Boaz Yakin’s comic Marathon is a retelling of the story of the messenger who ran to Athens to warn the city of the Persians about to sack them. That’s just the third act though. There are plenty of scenes of running beforehand. Eucles wants to be fighting not running, but running becomes the way to victory.
I wasn’t a huge fan. The rough linework in the art and all the beards led to people all looking interchangeably similar. I don’t really give a shit about these kinds of military honour stories either so there wasn’t a lot for me here.
DMZ is almost done. In trade paperback form. I think the final floppy has already arrived, but I read them on delay. Free States Rising is the 11th trade paperback and it fills in a bit of background with a two-issue prequel about the Free States and moves Matty Roth forward on his redemptive path (after being a total asshole a few volumes previously). Loose ends are being tied up, along with the war.
I don’t have any real criticism of the book at this point. If you haven’t tried it yet and you like stories about journalism and about a sense of place, you really really should read DMZ. I give individual volumes 4-star ratings but taken as a whole it’s in my top-5 comics ever. (And yes, the post when I’m done volume 12 will probably be very similar to this. Sorry.)
Scott O’Dell’s book The King’s Fifth is about Spanish conquistadors seeking gold in the New World. It bounces between the young map-making narrator languishing in jail for trying to defraud the king of his share of the gold and telling the story of how they found it. It’s a tale of casual brutality towards the native people, and abandoning your dreams for greed (but then redeeming yourself in the end once everyone has died).
It wasn’t bad, just predictable. The blurb on GoodReads seems to be from a time when casual genocide was still considered heroic. Hm. I didn’t realize until just now how old this story was since my copy was an ebook. I don’t think that makes much of a difference to my response.
Onward Towards Our Noble Deaths is the story of a group of Japanese soldiers in World War 2 who are stationed on the South Pacific island of New Britain in 1943. There’s no one character that’s the hero, just a bunch of poor saps who have malaria, malnutrition and get eaten by alligators. It’s bleak as hell.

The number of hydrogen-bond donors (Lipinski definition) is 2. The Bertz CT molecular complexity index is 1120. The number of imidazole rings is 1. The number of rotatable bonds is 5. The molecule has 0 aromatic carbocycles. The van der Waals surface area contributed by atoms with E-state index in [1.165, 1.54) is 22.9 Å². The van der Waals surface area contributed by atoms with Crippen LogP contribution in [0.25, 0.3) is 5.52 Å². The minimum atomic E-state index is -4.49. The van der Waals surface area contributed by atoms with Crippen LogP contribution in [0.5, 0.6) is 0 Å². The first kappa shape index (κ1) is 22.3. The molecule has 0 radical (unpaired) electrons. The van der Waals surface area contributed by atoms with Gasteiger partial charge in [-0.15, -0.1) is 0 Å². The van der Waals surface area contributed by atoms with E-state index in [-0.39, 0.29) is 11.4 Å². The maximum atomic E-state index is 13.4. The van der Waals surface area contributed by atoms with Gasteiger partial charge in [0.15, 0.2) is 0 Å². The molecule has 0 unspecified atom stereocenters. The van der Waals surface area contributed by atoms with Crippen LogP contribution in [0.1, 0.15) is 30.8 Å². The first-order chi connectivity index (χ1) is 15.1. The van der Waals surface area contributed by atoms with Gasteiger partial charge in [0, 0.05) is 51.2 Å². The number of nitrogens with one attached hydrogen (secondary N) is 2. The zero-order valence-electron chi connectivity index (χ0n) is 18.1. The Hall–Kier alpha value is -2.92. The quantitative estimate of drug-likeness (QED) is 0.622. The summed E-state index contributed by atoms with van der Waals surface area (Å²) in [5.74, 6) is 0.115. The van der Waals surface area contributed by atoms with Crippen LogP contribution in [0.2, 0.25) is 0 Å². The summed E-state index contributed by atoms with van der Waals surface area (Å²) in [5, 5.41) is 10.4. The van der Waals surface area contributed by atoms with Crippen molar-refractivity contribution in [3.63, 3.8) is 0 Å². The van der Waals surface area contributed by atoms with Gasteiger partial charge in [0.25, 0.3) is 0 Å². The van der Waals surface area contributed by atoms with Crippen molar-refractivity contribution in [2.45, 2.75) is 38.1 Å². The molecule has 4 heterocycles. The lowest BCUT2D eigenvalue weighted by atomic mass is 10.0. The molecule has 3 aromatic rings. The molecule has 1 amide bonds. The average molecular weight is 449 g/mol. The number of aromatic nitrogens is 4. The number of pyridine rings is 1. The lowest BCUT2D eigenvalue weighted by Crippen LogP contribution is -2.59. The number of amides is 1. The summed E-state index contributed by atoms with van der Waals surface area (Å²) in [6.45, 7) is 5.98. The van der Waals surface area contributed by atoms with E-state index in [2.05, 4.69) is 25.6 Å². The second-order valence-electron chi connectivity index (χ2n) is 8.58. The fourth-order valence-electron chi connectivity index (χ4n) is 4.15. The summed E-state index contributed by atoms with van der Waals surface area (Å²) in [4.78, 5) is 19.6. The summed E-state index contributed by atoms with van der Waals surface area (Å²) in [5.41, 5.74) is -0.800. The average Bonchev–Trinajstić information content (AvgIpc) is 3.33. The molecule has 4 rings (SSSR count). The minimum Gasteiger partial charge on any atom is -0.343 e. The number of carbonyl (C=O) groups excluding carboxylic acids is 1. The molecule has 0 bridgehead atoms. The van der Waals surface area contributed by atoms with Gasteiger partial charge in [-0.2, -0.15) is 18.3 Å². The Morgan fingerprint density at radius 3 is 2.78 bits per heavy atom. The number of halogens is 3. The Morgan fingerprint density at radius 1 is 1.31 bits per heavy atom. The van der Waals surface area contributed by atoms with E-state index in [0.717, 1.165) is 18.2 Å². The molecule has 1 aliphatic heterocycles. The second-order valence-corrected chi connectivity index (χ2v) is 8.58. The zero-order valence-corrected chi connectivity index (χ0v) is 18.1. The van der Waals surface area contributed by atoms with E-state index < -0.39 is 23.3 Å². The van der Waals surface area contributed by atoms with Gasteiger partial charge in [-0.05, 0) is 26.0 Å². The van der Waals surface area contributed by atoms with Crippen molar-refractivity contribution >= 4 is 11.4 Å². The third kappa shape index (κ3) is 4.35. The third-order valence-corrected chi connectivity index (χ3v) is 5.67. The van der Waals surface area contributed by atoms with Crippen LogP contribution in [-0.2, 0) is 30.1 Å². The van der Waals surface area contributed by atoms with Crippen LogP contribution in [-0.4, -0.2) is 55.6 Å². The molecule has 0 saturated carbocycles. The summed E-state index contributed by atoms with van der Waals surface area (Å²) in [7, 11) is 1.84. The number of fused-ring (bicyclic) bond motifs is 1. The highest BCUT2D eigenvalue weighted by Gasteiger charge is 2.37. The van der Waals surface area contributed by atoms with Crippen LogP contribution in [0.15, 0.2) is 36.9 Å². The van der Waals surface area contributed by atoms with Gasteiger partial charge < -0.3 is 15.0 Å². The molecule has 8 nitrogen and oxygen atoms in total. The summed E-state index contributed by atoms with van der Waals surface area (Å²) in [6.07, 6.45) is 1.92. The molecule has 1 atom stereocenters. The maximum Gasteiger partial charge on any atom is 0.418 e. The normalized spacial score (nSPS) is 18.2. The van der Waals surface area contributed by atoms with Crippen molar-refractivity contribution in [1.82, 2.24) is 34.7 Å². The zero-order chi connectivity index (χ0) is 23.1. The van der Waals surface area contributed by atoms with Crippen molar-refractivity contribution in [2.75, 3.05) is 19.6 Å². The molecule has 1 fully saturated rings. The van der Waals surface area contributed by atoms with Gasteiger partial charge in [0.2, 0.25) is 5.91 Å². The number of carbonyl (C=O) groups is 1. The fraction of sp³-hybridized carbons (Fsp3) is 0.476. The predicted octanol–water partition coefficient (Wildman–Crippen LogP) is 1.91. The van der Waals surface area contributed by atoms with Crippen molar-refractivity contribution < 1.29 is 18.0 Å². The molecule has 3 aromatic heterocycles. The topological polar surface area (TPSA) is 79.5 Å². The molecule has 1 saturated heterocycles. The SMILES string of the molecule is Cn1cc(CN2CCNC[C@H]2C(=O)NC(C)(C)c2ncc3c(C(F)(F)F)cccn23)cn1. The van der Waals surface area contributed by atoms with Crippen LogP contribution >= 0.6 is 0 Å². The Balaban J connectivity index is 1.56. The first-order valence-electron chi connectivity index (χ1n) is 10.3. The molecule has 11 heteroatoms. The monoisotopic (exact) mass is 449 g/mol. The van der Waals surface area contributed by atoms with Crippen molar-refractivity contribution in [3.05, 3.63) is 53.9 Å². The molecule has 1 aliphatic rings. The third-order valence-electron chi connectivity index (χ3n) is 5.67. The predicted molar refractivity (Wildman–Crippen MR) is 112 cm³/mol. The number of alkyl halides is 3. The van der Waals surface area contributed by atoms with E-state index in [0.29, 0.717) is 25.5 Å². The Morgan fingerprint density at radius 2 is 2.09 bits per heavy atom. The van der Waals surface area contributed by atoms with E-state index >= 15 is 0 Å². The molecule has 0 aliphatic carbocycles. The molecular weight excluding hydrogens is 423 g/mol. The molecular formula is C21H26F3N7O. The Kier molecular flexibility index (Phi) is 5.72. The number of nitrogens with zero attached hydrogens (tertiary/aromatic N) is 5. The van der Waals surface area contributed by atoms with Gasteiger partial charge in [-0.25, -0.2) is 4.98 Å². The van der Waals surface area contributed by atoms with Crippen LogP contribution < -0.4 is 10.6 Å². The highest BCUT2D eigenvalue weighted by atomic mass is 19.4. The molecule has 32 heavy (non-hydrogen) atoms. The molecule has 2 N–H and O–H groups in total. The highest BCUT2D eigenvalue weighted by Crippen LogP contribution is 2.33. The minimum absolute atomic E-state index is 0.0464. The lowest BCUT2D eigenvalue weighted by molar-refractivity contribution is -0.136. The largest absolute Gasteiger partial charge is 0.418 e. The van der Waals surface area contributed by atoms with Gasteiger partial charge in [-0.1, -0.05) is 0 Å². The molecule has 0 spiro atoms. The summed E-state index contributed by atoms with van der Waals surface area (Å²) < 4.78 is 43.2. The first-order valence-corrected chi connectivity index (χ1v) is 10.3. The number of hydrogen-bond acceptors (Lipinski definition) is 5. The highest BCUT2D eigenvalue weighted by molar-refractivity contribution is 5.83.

The characters are drawn in this cartoony style while the backgrounds and animals are very detailed, which is an interesting effect. I feel it put me in their shoes as the rookies got slapped for no reason, or as they decided they needed to eat their fill before going on their suicide mission. This kind of manga is a bit different from what the kids these days are all about, but this was a really good comic.
Matt Ruff’s alternate history novel The Mirage is about a world where the United Arabian States are the global superpower, America is a factionalized bunch of small countries with dysfunctional despots in charge (including LBJ in America and the Bush clan in Texas) and Israel is in Berlin, far from the Holy Land. The idea is that back on 11/9/2001 Rocky Mountain extremists flew planes into a couple of towers in Baghdad and the UAS launched a War on Terror. It’s an interesting world and a lot of the fun in reading the book comes from the exposition handled through pages from the Library of Alexandria, the user-driven encyclopedia.
Plot-wise we’re following a couple of Homeland Security cops from Baghdad who are investigating some Christian extremist attacks and come to think there’s another topsy-turvy world out there where America is the superpower. Senator Bin Laden wants something out of that other world, and is trying to use our hero cops to get it. The plot isn’t the point here except as a vehicle for the setting.
My main gripe with the book is that the characters seem a bit too willing to believe they’re in an unreal reality. Otherwise it’s a fun puzzle to read through as you see Lebanon as the UAS’ version of California, and Britain as the Iran-analogue. It feels different, less science fictional and more Tom Clancy/fantasy-ish than The Years of Rice and Salt, but they have a number of similarities. Good book and a light read.
I read John Scalzi’s blog but he’s not an author whose books I clamour for on the day of release. This week, though I felt an urge for his non-bloggish writing and got a bunch of books from the library. First up, the YA novel set in the Old Man’s War universe called Zoe’s Tale.